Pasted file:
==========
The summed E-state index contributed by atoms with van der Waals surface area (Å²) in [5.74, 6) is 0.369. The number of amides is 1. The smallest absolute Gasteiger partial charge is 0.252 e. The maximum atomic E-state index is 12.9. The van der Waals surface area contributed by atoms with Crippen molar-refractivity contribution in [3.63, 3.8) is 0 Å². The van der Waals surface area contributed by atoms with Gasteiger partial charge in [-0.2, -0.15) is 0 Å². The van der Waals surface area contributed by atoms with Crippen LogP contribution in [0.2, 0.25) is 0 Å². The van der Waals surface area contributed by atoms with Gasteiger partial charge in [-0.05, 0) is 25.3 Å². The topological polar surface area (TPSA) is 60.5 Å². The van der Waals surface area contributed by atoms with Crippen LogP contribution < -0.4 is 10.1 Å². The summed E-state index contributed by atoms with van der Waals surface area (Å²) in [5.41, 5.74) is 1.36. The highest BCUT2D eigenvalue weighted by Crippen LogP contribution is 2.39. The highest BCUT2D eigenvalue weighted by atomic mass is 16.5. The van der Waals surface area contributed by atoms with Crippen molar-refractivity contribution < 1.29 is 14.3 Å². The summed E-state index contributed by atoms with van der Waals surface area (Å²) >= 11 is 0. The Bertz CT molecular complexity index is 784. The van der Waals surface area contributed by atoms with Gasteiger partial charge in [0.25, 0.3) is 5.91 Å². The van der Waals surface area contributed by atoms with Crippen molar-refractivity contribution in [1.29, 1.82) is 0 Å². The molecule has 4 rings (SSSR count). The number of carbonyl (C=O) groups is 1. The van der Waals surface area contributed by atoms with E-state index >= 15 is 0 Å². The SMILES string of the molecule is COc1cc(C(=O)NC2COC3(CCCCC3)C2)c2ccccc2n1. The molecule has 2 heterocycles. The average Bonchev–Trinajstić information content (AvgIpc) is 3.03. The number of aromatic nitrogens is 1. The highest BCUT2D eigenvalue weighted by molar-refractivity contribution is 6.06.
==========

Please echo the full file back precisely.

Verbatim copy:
The summed E-state index contributed by atoms with van der Waals surface area (Å²) in [5.74, 6) is 0.369. The number of amides is 1. The smallest absolute Gasteiger partial charge is 0.252 e. The maximum atomic E-state index is 12.9. The van der Waals surface area contributed by atoms with Crippen molar-refractivity contribution in [3.63, 3.8) is 0 Å². The van der Waals surface area contributed by atoms with Gasteiger partial charge in [-0.2, -0.15) is 0 Å². The van der Waals surface area contributed by atoms with Crippen LogP contribution in [0.2, 0.25) is 0 Å². The van der Waals surface area contributed by atoms with Gasteiger partial charge in [-0.05, 0) is 25.3 Å². The topological polar surface area (TPSA) is 60.5 Å². The van der Waals surface area contributed by atoms with Crippen LogP contribution < -0.4 is 10.1 Å². The summed E-state index contributed by atoms with van der Waals surface area (Å²) in [5.41, 5.74) is 1.36. The highest BCUT2D eigenvalue weighted by Crippen LogP contribution is 2.39. The highest BCUT2D eigenvalue weighted by atomic mass is 16.5. The van der Waals surface area contributed by atoms with Crippen molar-refractivity contribution < 1.29 is 14.3 Å². The summed E-state index contributed by atoms with van der Waals surface area (Å²) >= 11 is 0. The Bertz CT molecular complexity index is 784. The van der Waals surface area contributed by atoms with Gasteiger partial charge in [0.25, 0.3) is 5.91 Å². The van der Waals surface area contributed by atoms with Crippen molar-refractivity contribution in [1.29, 1.82) is 0 Å². The molecule has 4 rings (SSSR count). The number of carbonyl (C=O) groups is 1. The van der Waals surface area contributed by atoms with E-state index >= 15 is 0 Å². The SMILES string of the molecule is COc1cc(C(=O)NC2COC3(CCCCC3)C2)c2ccccc2n1. The molecule has 2 heterocycles. The average Bonchev–Trinajstić information content (AvgIpc) is 3.03. The number of aromatic nitrogens is 1. The highest BCUT2D eigenvalue weighted by molar-refractivity contribution is 6.06.